CHARLESTON, W.Va. -- Why aren't more West Virginia women running for political office? Nationally, women are slowly increasing the number of elected offices they hold in their state governments; but in West Virginia, the number has not increased in over 20 years. It remains at 16.4 percent.
"Only one woman is serving in West Virginia's state senate, the lowest number of women serving there since 1979," according to the Center for American Women & Politics at Rutgers University.
Women's participation is no higher at the county and municipal levels of politics: No woman serves on the Kanawha County Commission. The Charleston City Council has five women serving out of a total of 27 members, and not one of the three largest cities in the state has a woman mayor.
What are the reasons for this imbalance in political office-holding between women and men in West Virginia? Is it lack of money, or lack of interest?
First, a woman needs to decide to run for office, a decision she may not make if she isn't educated about politics early in life. Running Start, an organization dedicated to bringing young women to politics has the emphasis on "young" because many politicians choose their career path before the age of 35. Surprisingly, many women who do run for office are recruited, and have not independently decided to enter a race.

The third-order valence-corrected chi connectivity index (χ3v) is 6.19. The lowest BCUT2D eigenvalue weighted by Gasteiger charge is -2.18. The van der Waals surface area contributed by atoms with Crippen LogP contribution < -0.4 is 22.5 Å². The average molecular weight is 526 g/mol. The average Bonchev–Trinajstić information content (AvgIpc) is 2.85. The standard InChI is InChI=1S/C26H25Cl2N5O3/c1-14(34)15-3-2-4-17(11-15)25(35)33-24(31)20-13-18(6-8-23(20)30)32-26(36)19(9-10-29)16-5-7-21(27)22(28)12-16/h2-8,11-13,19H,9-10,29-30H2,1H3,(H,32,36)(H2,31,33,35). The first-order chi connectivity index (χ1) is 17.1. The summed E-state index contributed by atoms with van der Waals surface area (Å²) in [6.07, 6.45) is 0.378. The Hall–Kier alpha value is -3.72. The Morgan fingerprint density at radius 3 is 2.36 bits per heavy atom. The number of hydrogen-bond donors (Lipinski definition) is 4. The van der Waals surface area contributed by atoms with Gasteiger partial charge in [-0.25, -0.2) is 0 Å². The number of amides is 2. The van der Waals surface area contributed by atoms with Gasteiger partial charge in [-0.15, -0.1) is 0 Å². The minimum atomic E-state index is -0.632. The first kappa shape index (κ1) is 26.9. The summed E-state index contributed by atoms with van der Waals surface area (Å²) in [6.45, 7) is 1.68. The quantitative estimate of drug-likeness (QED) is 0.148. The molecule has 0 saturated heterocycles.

Seeking political office requires a financial commitment. Many women in West Virginia do not possess, or have access to the kind of money necessary to win a political race. West Virginia women suffer from the third-worst gender gap in wages in the nation -- she earns an annual $29,000 to his $42,000 ("Status of Women & Girls in WV," 2013). Although women in the state are earning more bachelor's degrees and starting more businesses, they are still playing catch-up with men in income, and consequently, in politics too.
And politics can be a "blood sport," cruel and brutal to office seekers, and sometimes to their families and friends as well. Running for elected office may have limited appeal to a young woman who values collaboration over conflict in achieving her career goals.
U.S. Representative Shelly Moore Capito's opinion of women serving in Congress appears on the Center for American Women & Politics' website: "What I find with my female members of Congress is that we tend to work very hard. While we're very focused, we can also multitask better ... it would be an interesting experiment, and also probably very successful if we took over the reins of leadership at all levels and moved it forward. Because we have a tendency to cut through the B.S. a lot better than guys do."
Clarkson lives in Charleston.